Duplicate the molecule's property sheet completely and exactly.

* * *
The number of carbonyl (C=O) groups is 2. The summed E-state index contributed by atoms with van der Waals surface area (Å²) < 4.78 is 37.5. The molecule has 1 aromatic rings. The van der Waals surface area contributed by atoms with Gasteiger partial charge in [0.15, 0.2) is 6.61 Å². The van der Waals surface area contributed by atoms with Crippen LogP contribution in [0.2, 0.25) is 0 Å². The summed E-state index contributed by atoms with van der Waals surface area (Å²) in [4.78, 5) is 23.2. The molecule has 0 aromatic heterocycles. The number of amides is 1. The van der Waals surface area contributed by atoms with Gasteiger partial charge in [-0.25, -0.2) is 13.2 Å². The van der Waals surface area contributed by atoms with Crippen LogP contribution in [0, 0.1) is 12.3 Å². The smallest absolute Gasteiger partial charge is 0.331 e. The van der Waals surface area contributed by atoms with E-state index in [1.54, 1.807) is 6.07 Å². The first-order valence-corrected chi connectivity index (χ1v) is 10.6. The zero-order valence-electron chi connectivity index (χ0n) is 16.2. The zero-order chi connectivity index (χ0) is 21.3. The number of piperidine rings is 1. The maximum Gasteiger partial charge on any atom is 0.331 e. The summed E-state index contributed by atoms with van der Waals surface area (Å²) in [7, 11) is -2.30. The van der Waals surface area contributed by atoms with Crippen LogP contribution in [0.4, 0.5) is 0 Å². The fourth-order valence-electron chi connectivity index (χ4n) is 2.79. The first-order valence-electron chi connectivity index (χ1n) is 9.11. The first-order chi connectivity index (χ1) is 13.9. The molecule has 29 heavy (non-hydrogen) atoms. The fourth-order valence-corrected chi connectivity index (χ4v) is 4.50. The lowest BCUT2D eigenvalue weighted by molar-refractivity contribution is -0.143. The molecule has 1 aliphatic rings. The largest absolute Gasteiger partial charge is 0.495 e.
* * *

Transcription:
The number of carbonyl (C=O) groups is 2. The summed E-state index contributed by atoms with van der Waals surface area (Å²) < 4.78 is 37.5. The molecule has 1 aromatic rings. The van der Waals surface area contributed by atoms with Gasteiger partial charge in [0.15, 0.2) is 6.61 Å². The van der Waals surface area contributed by atoms with Crippen LogP contribution in [0.2, 0.25) is 0 Å². The summed E-state index contributed by atoms with van der Waals surface area (Å²) in [4.78, 5) is 23.2. The molecule has 0 aromatic heterocycles. The number of amides is 1. The van der Waals surface area contributed by atoms with Gasteiger partial charge in [-0.25, -0.2) is 13.2 Å². The van der Waals surface area contributed by atoms with Crippen LogP contribution in [0, 0.1) is 12.3 Å². The smallest absolute Gasteiger partial charge is 0.331 e. The van der Waals surface area contributed by atoms with E-state index in [1.54, 1.807) is 6.07 Å². The first-order valence-corrected chi connectivity index (χ1v) is 10.6. The zero-order valence-electron chi connectivity index (χ0n) is 16.2. The zero-order chi connectivity index (χ0) is 21.3. The number of piperidine rings is 1. The maximum Gasteiger partial charge on any atom is 0.331 e. The summed E-state index contributed by atoms with van der Waals surface area (Å²) in [7, 11) is -2.30. The van der Waals surface area contributed by atoms with Crippen LogP contribution in [0.4, 0.5) is 0 Å². The fourth-order valence-electron chi connectivity index (χ4n) is 2.79. The first-order valence-electron chi connectivity index (χ1n) is 9.11. The first-order chi connectivity index (χ1) is 13.9. The molecule has 29 heavy (non-hydrogen) atoms. The fourth-order valence-corrected chi connectivity index (χ4v) is 4.50. The lowest BCUT2D eigenvalue weighted by molar-refractivity contribution is -0.143. The molecule has 1 aliphatic rings. The largest absolute Gasteiger partial charge is 0.495 e.